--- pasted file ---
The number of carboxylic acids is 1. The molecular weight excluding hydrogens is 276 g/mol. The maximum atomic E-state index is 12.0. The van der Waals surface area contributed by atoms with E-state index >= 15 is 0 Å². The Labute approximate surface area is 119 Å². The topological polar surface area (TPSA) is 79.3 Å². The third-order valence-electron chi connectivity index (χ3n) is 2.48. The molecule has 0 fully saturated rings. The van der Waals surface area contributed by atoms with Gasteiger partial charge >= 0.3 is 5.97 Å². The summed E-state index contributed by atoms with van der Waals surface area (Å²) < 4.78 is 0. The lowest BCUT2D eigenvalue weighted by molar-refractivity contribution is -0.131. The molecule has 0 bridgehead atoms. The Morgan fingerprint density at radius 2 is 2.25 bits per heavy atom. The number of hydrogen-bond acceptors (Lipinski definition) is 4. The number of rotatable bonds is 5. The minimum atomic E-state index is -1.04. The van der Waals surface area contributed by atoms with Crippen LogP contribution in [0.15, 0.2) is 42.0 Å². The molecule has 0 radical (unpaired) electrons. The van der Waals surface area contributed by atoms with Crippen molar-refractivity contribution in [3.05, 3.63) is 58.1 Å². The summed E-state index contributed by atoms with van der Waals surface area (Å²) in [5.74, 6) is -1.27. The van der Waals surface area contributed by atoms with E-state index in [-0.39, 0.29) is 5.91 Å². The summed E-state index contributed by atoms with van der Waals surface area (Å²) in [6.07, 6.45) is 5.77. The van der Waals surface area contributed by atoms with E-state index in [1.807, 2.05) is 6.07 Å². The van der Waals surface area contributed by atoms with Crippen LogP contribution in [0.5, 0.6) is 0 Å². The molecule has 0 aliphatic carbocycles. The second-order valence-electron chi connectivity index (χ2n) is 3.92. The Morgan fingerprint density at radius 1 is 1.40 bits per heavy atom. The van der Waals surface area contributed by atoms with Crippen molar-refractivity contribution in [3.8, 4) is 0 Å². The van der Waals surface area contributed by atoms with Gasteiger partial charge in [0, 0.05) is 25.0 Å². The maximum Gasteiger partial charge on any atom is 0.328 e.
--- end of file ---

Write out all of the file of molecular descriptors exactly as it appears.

The number of carboxylic acids is 1. The molecular weight excluding hydrogens is 276 g/mol. The maximum atomic E-state index is 12.0. The van der Waals surface area contributed by atoms with E-state index >= 15 is 0 Å². The Labute approximate surface area is 119 Å². The topological polar surface area (TPSA) is 79.3 Å². The third-order valence-electron chi connectivity index (χ3n) is 2.48. The molecule has 0 fully saturated rings. The van der Waals surface area contributed by atoms with Gasteiger partial charge >= 0.3 is 5.97 Å². The summed E-state index contributed by atoms with van der Waals surface area (Å²) < 4.78 is 0. The lowest BCUT2D eigenvalue weighted by molar-refractivity contribution is -0.131. The molecule has 0 bridgehead atoms. The Morgan fingerprint density at radius 2 is 2.25 bits per heavy atom. The number of hydrogen-bond acceptors (Lipinski definition) is 4. The number of rotatable bonds is 5. The minimum atomic E-state index is -1.04. The van der Waals surface area contributed by atoms with Crippen LogP contribution in [0.15, 0.2) is 42.0 Å². The molecule has 0 radical (unpaired) electrons. The van der Waals surface area contributed by atoms with Crippen molar-refractivity contribution in [3.05, 3.63) is 58.1 Å². The summed E-state index contributed by atoms with van der Waals surface area (Å²) in [5.74, 6) is -1.27. The van der Waals surface area contributed by atoms with E-state index in [-0.39, 0.29) is 5.91 Å². The summed E-state index contributed by atoms with van der Waals surface area (Å²) in [6.07, 6.45) is 5.77. The van der Waals surface area contributed by atoms with E-state index in [1.807, 2.05) is 6.07 Å². The van der Waals surface area contributed by atoms with Crippen LogP contribution in [0.5, 0.6) is 0 Å². The molecule has 0 aliphatic carbocycles. The second-order valence-electron chi connectivity index (χ2n) is 3.92. The Morgan fingerprint density at radius 1 is 1.40 bits per heavy atom. The van der Waals surface area contributed by atoms with Crippen molar-refractivity contribution in [3.8, 4) is 0 Å². The van der Waals surface area contributed by atoms with Gasteiger partial charge in [0, 0.05) is 25.0 Å². The maximum Gasteiger partial charge on any atom is 0.328 e.